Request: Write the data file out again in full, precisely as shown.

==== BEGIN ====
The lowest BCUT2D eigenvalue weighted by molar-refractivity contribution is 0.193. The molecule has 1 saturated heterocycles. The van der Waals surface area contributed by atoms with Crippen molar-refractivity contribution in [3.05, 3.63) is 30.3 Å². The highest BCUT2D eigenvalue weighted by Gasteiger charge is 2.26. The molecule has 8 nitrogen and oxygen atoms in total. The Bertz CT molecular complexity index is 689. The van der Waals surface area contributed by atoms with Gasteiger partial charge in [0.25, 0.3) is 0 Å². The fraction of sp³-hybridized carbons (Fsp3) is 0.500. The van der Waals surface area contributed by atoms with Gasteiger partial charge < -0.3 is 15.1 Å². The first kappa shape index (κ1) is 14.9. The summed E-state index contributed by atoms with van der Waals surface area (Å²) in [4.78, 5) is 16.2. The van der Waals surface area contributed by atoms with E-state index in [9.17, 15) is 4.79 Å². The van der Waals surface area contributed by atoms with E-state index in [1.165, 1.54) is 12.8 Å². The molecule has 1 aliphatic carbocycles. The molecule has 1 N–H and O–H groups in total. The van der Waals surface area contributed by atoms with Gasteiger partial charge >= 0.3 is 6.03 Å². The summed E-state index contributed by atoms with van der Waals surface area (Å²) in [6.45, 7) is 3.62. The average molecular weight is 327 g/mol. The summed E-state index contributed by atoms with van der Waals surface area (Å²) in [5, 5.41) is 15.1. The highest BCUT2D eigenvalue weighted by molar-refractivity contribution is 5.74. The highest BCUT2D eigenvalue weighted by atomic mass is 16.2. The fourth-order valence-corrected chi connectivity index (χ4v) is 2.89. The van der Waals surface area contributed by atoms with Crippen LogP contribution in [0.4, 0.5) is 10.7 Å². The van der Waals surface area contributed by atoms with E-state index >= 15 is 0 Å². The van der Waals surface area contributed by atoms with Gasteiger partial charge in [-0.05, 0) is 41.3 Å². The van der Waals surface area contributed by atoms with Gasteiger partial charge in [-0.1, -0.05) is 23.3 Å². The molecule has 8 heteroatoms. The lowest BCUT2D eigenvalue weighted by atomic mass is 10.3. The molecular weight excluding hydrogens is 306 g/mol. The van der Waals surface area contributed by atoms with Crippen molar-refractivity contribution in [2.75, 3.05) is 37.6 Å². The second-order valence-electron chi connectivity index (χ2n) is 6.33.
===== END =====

The lowest BCUT2D eigenvalue weighted by molar-refractivity contribution is 0.193. The molecule has 1 saturated heterocycles. The van der Waals surface area contributed by atoms with Crippen molar-refractivity contribution in [3.05, 3.63) is 30.3 Å². The highest BCUT2D eigenvalue weighted by Gasteiger charge is 2.26. The molecule has 8 nitrogen and oxygen atoms in total. The Bertz CT molecular complexity index is 689. The van der Waals surface area contributed by atoms with Gasteiger partial charge in [0.25, 0.3) is 0 Å². The fraction of sp³-hybridized carbons (Fsp3) is 0.500. The van der Waals surface area contributed by atoms with Gasteiger partial charge < -0.3 is 15.1 Å². The first kappa shape index (κ1) is 14.9. The summed E-state index contributed by atoms with van der Waals surface area (Å²) in [4.78, 5) is 16.2. The van der Waals surface area contributed by atoms with E-state index in [9.17, 15) is 4.79 Å². The van der Waals surface area contributed by atoms with E-state index in [1.165, 1.54) is 12.8 Å². The molecule has 1 aliphatic carbocycles. The molecule has 1 N–H and O–H groups in total. The van der Waals surface area contributed by atoms with Gasteiger partial charge >= 0.3 is 6.03 Å². The summed E-state index contributed by atoms with van der Waals surface area (Å²) in [6.45, 7) is 3.62. The average molecular weight is 327 g/mol. The summed E-state index contributed by atoms with van der Waals surface area (Å²) in [5, 5.41) is 15.1. The highest BCUT2D eigenvalue weighted by molar-refractivity contribution is 5.74. The highest BCUT2D eigenvalue weighted by atomic mass is 16.2. The fourth-order valence-corrected chi connectivity index (χ4v) is 2.89. The van der Waals surface area contributed by atoms with Crippen LogP contribution in [0.4, 0.5) is 10.7 Å². The van der Waals surface area contributed by atoms with E-state index >= 15 is 0 Å². The van der Waals surface area contributed by atoms with Gasteiger partial charge in [-0.05, 0) is 41.3 Å². The van der Waals surface area contributed by atoms with Gasteiger partial charge in [-0.1, -0.05) is 23.3 Å². The molecule has 8 heteroatoms. The lowest BCUT2D eigenvalue weighted by atomic mass is 10.3. The molecular weight excluding hydrogens is 306 g/mol. The van der Waals surface area contributed by atoms with Crippen molar-refractivity contribution in [2.75, 3.05) is 37.6 Å². The second-order valence-electron chi connectivity index (χ2n) is 6.33.